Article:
Connect with us

Hi, what are you looking for?



China Looking To Back Out Of Coal-To-Gas Plant Buildout?

China may be looking to back out of its previous plans to fast-track a buildout of coal-to-gas plants in the country, according to recent reports.

On the back of a disappointing year for investors in the technology, financial losses, skepticism about the technology’s supposed environmental benefits, and increasing water scarcity issues, Chinese officials have reportedly begun questioning the intelligence of ongoing support.

Image Credit: Flag of China on Yangtze River via Shutterstock.

Previously, the government there had considered the coal-to-gas technology to be one that had a place in the country’s energy mix — perhaps helping to reduce pollution via the use of the relatively clean-burning gas created by the process in urban areas. But there are a number of what may as well be referred to as “environmental trade-offs” with the use of the technology — particularly with regard to water use and carbon emissions. 

Operating said coal-to-gas plants in the northern and western portions of the country — where water scarcity is already an important issue — would use very significant quantities of water and endanger the future habitability of the regions.

There’s also the issue of carbon emissions — said plants release large amounts of CO2, and would actually very notably increase the country’s total emissions.

Finally — though perhaps most importantly — the first plants that entered operation earlier this year have been plagued by numerous technical and financial problems. They just haven’t met the expectations put on them by the technology’s proponents.


Commenting on these issues, an engineer at the Lawrence Berkeley National Laboratory in California (who works in cooperative projects with senior staff at China’s Energy Research Institute), David Fridley, stated: “I think the sentiment has greatly changed. They have expressed a lot of skepticism.”

Interestingly, a Chinese news agency recently reported that government officials my actually freeze the approvals for many of these projects during the five-year plan that’ll continue through the year 2020. Under such a freeze, the vast majority of plants currently under construction would be stopped, according to the state-run China State News.

Given the country’s serious pollution problems and its great reliance on dirty coal, it isn’t surprising that the technology was given serious consideration, but it just seems unlikely to ever be a viable commercial approach (not within the next few decades anyways), especially with the cost of solar and wind power continually falling.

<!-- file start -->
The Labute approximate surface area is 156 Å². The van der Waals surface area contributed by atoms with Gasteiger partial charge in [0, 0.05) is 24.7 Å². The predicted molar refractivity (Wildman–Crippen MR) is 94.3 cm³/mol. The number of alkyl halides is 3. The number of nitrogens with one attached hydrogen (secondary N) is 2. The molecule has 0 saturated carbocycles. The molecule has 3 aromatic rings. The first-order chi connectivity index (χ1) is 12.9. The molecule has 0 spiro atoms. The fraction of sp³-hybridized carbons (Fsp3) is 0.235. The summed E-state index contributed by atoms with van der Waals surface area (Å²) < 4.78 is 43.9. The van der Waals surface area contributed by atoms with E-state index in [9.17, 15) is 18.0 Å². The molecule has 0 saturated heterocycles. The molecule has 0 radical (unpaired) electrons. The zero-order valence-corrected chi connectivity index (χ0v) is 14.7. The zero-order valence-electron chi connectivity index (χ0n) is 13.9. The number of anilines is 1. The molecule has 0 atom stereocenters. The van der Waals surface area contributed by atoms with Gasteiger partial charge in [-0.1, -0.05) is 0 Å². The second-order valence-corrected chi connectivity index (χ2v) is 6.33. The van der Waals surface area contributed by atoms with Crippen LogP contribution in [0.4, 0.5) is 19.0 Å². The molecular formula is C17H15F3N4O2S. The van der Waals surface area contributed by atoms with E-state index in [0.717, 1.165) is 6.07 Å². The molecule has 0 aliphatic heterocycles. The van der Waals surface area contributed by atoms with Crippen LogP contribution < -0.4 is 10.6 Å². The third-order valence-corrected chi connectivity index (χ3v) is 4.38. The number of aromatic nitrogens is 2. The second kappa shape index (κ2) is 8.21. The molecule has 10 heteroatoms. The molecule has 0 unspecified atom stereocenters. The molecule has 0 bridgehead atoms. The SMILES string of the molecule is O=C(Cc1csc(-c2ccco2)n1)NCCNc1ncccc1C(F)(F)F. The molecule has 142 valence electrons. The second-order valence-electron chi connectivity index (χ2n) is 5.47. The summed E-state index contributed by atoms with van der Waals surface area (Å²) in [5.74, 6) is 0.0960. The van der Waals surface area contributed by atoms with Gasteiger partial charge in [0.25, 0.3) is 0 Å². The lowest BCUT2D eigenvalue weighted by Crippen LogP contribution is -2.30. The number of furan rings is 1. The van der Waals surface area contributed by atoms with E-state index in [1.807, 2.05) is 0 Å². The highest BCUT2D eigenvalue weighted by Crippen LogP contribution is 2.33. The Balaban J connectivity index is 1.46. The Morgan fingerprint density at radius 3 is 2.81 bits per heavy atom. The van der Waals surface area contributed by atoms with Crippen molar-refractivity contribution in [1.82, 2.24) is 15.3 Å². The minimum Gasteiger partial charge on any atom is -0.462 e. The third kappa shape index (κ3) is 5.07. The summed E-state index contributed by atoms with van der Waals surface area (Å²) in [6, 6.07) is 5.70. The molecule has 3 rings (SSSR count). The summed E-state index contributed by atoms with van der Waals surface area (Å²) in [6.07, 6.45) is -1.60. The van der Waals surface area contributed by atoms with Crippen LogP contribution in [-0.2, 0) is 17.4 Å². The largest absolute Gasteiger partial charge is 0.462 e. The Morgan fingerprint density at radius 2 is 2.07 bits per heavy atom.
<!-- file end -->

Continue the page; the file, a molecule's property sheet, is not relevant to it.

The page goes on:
It’ll be interesting to see if this withdrawal from a buildout of the technology will result in a stronger push towards renewables and EVs.

Image Credit: Flag of China on Yangtze River via Shutterstock.

Appreciate CleanTechnica’s originality and cleantech news coverage? Consider becoming a CleanTechnica Member, Supporter, Technician, or Ambassador — or a patron on Patreon.

Don't want to miss a cleantech story? Sign up for daily news updates from CleanTechnica on email. Or follow us on Google News!

Have a tip for CleanTechnica, want to advertise, or want to suggest a guest for our CleanTech Talk podcast? Contact us here.
Written By

James Ayre's background is predominantly in geopolitics and history, but he has an obsessive interest in pretty much everything. After an early life spent in the Imperial Free City of Dortmund, James followed the river Ruhr to Cofbuokheim, where he attended the University of Astnide. And where he also briefly considered entering the coal mining business. He currently writes for a living, on a broad variety of subjects, ranging from science, to politics, to military history, to renewable energy.


You May Also Like


Tesla sold a record number of cars produced at its factory in Shanghai, China, last month, but there may be trouble ahead.

Clean Power

The Commerce Department has ruled that four Chinese solar panel makers have violated its trade rules and will pay higher tariffs.


Following closely on the heels of rumors about sodium-ion batteries, BYD announced a new 20 GWh battery factory in China.


General Motors is set to introduce new electric cars in China and may bring a Chinese EV to the US shortly.

Copyright © 2022 CleanTechnica. The content produced by this site is for entertainment purposes only. Opinions and comments published on this site may not be sanctioned by and do not necessarily represent the views of CleanTechnica, its owners, sponsors, affiliates, or subsidiaries.